The 2nd International Conference on Advances in Civil and Ecological Engineering Research (ACEER 2020)
Field Visit---Mutianyu Great Wall
History

The Great Wall at Mutianyu was built and restored in the early Ming Dynasty (1368 – 1644), on the remnants of a Wall originally built in the Northern Qi Dynasty (550-577). Reconstruction took place under the supervision of Xu Da, one of the founding generals of the Ming Dynasty, who was responsible for building a Wall from Shanhaiguan in the east to as far as Mutianyu. The Ming pass at Mutianyu was officially proclaimed in 1404, where it would serve as an important symbol of protection from marauding nomads to the north.

Reconstruction began in 1568 on 1000km of the Wall including Mutianyu. Responsibility was given to Qi Jiguang, a general who had built his credentials fighting Japanese pirates, and who took his responsibilities as a builder very seriously. Construction continued for many years, as the fortifications were built up with solid granite blocks, and included the construction of some of the larger defensive towers.

The most recent renovation of the Wall at Mutianyu took place from 1982-1986, at the direction of the Beijing government. Rather than a defensive fortification, the Mutianyu Great Wall Park has been designated a national tourist attraction, where it attracts thousands of visitors each year.

Mutianyu is a bit more rugged and slightly less crowded than the more famous Badaling. There are abundant natural springs which feed a great variety of plants and trees. Over 96% of Mutianyu is covered by trees and orchards, keeping the air fragrant with chestnut blossoms in the spring and fresh all year long.

Location

Located among the orchards and pines in the mountains to the north of Beijing, the Great Wall of China was constructed and reconstructed at Mutianyu to keep out the nomadic tribes to the north. A short 60 km trip outside of Beijing, The Great Wall of China at Mutianyu stands as a monument to both the strength and the weakness of the Chinese Ming Dynasty (1368-1627). Come learn, touch, and explore the history of a Wall built over 300 years ago, yet which remains largely intact as it snakes endlessly across the mountain ridgelines.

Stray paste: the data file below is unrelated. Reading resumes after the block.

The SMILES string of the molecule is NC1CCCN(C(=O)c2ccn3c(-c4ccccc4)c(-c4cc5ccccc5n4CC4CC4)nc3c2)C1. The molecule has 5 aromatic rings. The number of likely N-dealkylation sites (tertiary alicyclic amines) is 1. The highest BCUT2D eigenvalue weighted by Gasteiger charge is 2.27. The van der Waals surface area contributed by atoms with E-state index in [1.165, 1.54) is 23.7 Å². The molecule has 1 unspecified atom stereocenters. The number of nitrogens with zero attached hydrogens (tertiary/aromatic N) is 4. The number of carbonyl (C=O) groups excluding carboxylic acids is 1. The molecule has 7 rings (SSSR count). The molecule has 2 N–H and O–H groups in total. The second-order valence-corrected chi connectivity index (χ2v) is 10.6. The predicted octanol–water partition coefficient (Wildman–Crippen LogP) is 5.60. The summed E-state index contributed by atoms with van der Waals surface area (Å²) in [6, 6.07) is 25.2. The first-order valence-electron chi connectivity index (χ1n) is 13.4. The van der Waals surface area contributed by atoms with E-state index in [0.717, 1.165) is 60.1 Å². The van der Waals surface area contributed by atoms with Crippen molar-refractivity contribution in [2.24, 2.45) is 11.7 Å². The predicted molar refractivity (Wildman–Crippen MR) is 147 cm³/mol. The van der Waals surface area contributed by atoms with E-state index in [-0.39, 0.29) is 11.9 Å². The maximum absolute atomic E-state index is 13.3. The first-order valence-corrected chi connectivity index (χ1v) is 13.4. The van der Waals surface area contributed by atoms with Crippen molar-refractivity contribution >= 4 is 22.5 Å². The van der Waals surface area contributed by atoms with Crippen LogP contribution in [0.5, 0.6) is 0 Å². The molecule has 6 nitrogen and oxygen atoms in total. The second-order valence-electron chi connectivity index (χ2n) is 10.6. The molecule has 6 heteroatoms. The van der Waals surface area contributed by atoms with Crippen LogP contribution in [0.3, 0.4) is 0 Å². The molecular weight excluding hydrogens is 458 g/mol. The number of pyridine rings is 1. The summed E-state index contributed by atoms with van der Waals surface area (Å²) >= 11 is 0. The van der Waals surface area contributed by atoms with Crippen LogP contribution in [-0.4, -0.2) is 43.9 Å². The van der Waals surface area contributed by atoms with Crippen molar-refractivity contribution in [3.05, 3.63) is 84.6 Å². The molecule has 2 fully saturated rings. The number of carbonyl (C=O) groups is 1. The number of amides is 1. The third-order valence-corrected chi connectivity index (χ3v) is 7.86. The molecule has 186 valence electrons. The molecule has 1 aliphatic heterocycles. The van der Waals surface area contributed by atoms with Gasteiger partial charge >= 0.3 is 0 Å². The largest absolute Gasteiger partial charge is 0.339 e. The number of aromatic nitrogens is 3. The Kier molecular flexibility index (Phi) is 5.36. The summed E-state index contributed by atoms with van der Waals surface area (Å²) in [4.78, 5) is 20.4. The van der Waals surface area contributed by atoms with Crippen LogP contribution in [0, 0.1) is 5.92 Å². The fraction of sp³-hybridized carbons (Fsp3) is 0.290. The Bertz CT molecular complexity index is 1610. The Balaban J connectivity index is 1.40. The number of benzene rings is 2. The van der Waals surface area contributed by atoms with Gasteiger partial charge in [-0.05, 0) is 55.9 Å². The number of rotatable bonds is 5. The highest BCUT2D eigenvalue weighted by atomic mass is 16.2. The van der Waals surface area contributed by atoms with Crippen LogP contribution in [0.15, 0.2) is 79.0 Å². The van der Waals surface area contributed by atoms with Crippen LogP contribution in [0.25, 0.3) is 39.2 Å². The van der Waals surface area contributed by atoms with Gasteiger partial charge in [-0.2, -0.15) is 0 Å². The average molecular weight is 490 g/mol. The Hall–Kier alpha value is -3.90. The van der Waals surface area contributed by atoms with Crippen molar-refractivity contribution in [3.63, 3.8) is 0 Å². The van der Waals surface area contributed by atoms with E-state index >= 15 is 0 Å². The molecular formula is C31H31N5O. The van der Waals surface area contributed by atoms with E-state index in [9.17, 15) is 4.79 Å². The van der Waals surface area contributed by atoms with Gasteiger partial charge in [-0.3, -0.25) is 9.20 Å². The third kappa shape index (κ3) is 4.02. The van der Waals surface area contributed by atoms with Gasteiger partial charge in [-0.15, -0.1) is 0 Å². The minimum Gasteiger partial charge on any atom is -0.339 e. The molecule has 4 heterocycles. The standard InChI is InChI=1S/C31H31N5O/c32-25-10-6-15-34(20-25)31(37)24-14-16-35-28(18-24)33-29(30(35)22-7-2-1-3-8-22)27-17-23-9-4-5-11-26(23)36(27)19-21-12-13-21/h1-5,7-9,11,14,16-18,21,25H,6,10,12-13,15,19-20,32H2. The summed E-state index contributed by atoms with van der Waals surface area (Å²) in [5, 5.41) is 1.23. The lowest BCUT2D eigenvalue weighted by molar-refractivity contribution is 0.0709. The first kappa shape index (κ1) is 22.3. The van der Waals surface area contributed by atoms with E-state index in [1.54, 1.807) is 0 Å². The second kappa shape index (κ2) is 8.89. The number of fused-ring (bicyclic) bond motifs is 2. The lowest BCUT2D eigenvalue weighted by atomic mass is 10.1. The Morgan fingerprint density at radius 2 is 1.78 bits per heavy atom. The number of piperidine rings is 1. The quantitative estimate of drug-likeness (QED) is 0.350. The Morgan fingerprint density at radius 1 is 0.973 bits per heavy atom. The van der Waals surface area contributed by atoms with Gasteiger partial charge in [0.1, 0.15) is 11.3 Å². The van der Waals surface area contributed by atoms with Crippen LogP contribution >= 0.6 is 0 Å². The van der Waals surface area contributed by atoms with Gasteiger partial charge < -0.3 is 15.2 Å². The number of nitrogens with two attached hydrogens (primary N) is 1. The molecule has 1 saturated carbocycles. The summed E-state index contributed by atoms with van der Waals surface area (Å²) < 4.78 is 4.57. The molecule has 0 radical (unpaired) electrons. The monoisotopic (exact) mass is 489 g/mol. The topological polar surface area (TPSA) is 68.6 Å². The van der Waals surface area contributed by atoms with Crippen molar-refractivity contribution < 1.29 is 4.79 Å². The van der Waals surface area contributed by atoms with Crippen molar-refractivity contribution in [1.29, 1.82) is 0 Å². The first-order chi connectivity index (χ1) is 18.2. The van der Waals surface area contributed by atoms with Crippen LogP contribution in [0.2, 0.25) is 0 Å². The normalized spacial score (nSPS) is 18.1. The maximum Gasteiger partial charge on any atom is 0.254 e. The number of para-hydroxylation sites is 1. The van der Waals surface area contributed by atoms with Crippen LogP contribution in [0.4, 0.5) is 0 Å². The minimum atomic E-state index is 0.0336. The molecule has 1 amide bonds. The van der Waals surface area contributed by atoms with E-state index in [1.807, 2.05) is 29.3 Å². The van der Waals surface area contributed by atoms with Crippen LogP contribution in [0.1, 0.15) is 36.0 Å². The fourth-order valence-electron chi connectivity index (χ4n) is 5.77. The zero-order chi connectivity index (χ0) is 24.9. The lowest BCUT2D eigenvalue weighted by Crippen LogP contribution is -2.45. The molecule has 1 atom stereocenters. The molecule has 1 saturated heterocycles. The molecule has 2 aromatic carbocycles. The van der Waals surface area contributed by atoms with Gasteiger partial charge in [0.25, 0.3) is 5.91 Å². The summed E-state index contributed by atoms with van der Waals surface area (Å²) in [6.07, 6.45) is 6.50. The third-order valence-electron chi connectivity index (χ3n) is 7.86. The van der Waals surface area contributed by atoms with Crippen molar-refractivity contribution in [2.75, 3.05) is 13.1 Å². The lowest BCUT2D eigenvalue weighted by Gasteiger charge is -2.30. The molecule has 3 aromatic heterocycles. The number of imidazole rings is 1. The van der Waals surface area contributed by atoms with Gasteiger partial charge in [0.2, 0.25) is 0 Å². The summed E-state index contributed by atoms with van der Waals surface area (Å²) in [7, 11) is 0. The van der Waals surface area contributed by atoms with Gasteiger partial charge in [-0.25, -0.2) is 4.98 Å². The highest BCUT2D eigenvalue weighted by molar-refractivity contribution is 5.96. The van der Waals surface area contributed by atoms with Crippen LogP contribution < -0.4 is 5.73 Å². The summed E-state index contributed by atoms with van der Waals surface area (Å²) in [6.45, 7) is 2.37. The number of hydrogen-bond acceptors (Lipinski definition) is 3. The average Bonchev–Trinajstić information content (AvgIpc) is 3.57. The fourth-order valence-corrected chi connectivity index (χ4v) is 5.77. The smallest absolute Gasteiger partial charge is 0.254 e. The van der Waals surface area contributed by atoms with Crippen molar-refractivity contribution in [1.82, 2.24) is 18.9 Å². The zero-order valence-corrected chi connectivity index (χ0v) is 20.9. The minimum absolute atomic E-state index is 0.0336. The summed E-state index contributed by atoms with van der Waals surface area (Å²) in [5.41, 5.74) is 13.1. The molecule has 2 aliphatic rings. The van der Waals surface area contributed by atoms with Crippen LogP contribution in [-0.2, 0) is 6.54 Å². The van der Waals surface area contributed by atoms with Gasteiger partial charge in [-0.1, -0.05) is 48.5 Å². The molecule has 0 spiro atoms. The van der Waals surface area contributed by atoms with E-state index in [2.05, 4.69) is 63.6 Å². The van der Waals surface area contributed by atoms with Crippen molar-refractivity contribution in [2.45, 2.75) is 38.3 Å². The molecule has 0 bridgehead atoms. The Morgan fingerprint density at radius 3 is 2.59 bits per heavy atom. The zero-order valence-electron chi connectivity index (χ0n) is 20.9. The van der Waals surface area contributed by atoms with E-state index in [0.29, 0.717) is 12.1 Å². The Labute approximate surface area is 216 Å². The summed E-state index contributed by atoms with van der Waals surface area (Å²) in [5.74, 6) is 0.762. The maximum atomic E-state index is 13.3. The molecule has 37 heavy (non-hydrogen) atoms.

Nestled up against the Great Wall of China are the villages of Mutianyu, Beigou, Xinying and Tianxianyu. Founded by the original builders of the Wall, these villages have retained their wonderful unique character and are a microcosm of Chinese rural life. Real working villages, these family friendly towns offer a relaxing escape from the hustle-bustle of tourism, and the pollution of the city. Explore our site to find out more about the history and activities of the Mutianyu Great Wall area.

Located in Huairou County northeast of the Beijing urban area, the Mutianyu Great Wall crosses the mountain ridges connecting Juyongguan Pass to the west and Gubeikou to the east. Along with nearby Huanghua Great Wall and Jiankou pass, these fortifications make up the northern barrier protecting Beijing city and the imperial mausoleums. High quality construction and unique features make this section of the Great Wall a prominent feature in the defense of the Capital and an exciting tourist destination.